Desert Dots Exhibition
18 Dec - 10 Feb 2016
Desert Dots is an exhibition of unique composition. Featuring iconic and timeless dot paintings it draws attention to the authority dots are in Utopia aboriginal art despite the movement being known for less traditional elements.
Utopia art has always been known to break the rules. Even way back in it's early days, it was the women who predominately took brush to canvas. Women's Body Paint designs feature heavily in their work, showing a bold, uninhibited and almost contemporary style. Aesthetics have always been important to enhance the story telling in their work where bold colours are used along with original illustrations rather than completely traditional symbols. Utopia artist Emily Kame Kngwarreye was the first aboriginal artist to have a piece sold at auction for over A$1 million, eclipsing records of all earlier artists from Papunya Tula. And, more than a dozen female artists have become leaders in their fields, paving the way for other female indigenous artists within Australia. The enviable list continues.
Perhaps most significant of all is that there is no art centre at Utopia, no single body that has shaped these artists. They don't operate on consignment basis, nor could they. After three decades of creating and selling artwork on their own terms, for whoever they choose, the Utopia Art movement thrives on adaptability and diversity.
Among the threads of this diversity, dot work remains a formidable attribute found in Utopia art even though it is not often the feature it has been.
We catch rare glimpses of those 90's style dot paintings, sometimes by those same female leaders who painstakingly dotted the canvas in the sweltering heat, now well into their sixties and seventies. Or by younger artists who remember watching them paint, being taught and listening to them sing while they did so.
UTOPIA - A DIVERSE REGION
Utopia is a region covering over 1000 square kilometres of land in Central Australia. It has several main outstations and is home to around 1000 people. At least one quarter of the population are professional artists; young and old, male and female. There are two main language groups, Alyawarr and Anmatyerre, and the people belong to half a dozen countries that border each other.
What this means is that there a large number of subjects or Dreaming stories being painted by many different Utopia artists, each of whom are influenced by factors from their own communities. Utopia art is immense and vast in style.
KEY DREAMINGS FEATURING PROMINENT DOT WORK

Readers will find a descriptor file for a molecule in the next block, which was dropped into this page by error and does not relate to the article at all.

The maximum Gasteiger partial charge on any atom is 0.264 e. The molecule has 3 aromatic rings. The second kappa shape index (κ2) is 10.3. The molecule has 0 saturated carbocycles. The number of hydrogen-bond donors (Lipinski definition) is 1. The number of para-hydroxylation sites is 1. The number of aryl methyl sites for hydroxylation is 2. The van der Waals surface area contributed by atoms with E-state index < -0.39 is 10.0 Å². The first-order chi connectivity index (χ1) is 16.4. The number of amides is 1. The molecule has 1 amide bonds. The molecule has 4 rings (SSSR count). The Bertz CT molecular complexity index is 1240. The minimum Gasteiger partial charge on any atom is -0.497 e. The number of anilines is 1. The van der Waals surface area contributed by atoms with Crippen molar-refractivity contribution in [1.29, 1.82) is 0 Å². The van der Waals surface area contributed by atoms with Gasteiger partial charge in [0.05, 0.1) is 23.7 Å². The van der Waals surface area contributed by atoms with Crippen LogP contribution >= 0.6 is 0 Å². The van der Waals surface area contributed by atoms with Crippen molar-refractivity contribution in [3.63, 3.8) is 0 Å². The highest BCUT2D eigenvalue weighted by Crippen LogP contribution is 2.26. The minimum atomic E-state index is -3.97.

Dot work is most commonly found framing symbols and designs in Utopia artwork, or filling in backgrounds through a superimposed technique reflecting elements of the Dreamtime or country, for example seeds or sand.
There are two prominent Dreaming stories that are often represented entirely with dots no matter the artist; Anwekety (Conkerberry) belonging to Ahalpere country and Alpar (Rat-tail plant) belonging to Ilkawerne country.
In Arnkawenyerr and Ngkwarlerlanem countries, the Alhepalh and Ilyarnayt Dreamings (both types of Acacia's) often have their edible seeds represented by dots in the background.
Mountain Devil Lizard by Nancy Kunoth Petyarre
Perhaps the most timeless piece in the exhibition is 'Mountain Devil Lizard Dreaming' by Nancy Kunoth Petyarre who passed away in 2009. Sister to Gloria Petyarre who won the Wynne Prize in 1999, Nancy painted the skin on the back of this gentle thorny little lizard. Each of her six sisters painted the same story in very different styles. Nancy's portrayal was almost exclusively through dots, using traditional colours to tell how the lizard changed it's colour to camouflage during different times of the day and night. The Dreamtime also tells that in its neck in holds a sac of ochre which Nancy and her people would use to paint themselves for ceremony.
This style is iconic and known only to be painted by Nancy Kunoth Petyarre. The first piece I ever owned was a small painting by Nancy just like this. I used to watch her paint, and remember a time when she was sitting over a large canvas spread out beneath a humpy at Mosquito Bore. It was midday and 40 degrees. She was singing. That's when I decided to make her painting my first. I knew I would but, added to her kind and gentle nature, were her work ethics and strength of spirit. She is a treasure lost.
Not all art collectors have the opportunity to buy a Nancy. They are extremely rare to find on the market.
I hope you enjoy the exhibition and come away with an added appreciation of aboriginal art.
Senior Art Curator
If you are interested to learn more about the origin of dots and how the artists paint them, visit 'Fine Dot Paintings'.
Exhibition artworks are no longer available. Please browse our collections to view all current paintings.